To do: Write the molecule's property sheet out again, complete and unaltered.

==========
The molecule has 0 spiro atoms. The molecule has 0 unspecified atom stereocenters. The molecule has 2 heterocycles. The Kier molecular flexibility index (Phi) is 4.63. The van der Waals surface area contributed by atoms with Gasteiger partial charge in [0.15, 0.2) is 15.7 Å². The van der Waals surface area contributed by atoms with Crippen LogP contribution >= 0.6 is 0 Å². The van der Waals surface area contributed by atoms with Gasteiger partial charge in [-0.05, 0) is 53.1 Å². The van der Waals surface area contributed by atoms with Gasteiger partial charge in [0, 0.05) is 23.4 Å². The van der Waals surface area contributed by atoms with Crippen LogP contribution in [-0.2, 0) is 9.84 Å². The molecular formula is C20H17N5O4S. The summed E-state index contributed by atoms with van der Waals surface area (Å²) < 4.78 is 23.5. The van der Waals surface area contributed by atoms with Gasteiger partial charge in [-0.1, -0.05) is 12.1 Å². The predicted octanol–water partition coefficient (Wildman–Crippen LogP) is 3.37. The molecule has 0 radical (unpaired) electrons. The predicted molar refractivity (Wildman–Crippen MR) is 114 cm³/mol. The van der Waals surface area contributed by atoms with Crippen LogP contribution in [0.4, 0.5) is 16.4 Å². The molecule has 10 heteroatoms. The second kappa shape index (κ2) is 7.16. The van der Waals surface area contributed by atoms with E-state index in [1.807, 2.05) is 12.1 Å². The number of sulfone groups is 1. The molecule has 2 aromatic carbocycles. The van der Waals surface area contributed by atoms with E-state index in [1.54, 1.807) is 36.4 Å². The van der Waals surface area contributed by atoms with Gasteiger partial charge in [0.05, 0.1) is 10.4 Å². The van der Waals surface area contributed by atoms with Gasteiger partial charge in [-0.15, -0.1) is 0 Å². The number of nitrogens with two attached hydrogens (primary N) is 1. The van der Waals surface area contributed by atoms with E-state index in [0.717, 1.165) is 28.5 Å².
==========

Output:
The molecule has 0 spiro atoms. The molecule has 0 unspecified atom stereocenters. The molecule has 2 heterocycles. The Kier molecular flexibility index (Phi) is 4.63. The van der Waals surface area contributed by atoms with Gasteiger partial charge in [0.15, 0.2) is 15.7 Å². The van der Waals surface area contributed by atoms with Crippen LogP contribution >= 0.6 is 0 Å². The van der Waals surface area contributed by atoms with Gasteiger partial charge in [-0.05, 0) is 53.1 Å². The van der Waals surface area contributed by atoms with Gasteiger partial charge in [0, 0.05) is 23.4 Å². The van der Waals surface area contributed by atoms with Crippen LogP contribution in [-0.2, 0) is 9.84 Å². The molecular formula is C20H17N5O4S. The summed E-state index contributed by atoms with van der Waals surface area (Å²) < 4.78 is 23.5. The van der Waals surface area contributed by atoms with Gasteiger partial charge in [-0.1, -0.05) is 12.1 Å². The predicted octanol–water partition coefficient (Wildman–Crippen LogP) is 3.37. The molecule has 0 radical (unpaired) electrons. The predicted molar refractivity (Wildman–Crippen MR) is 114 cm³/mol. The van der Waals surface area contributed by atoms with Crippen LogP contribution in [0.4, 0.5) is 16.4 Å². The molecule has 10 heteroatoms. The second kappa shape index (κ2) is 7.16. The van der Waals surface area contributed by atoms with E-state index in [1.807, 2.05) is 12.1 Å². The number of sulfone groups is 1. The molecule has 2 aromatic carbocycles. The van der Waals surface area contributed by atoms with E-state index in [1.54, 1.807) is 36.4 Å². The van der Waals surface area contributed by atoms with Gasteiger partial charge in [0.05, 0.1) is 10.4 Å². The van der Waals surface area contributed by atoms with Gasteiger partial charge in [-0.15, -0.1) is 0 Å². The number of nitrogens with two attached hydrogens (primary N) is 1. The van der Waals surface area contributed by atoms with E-state index in [0.717, 1.165) is 28.5 Å².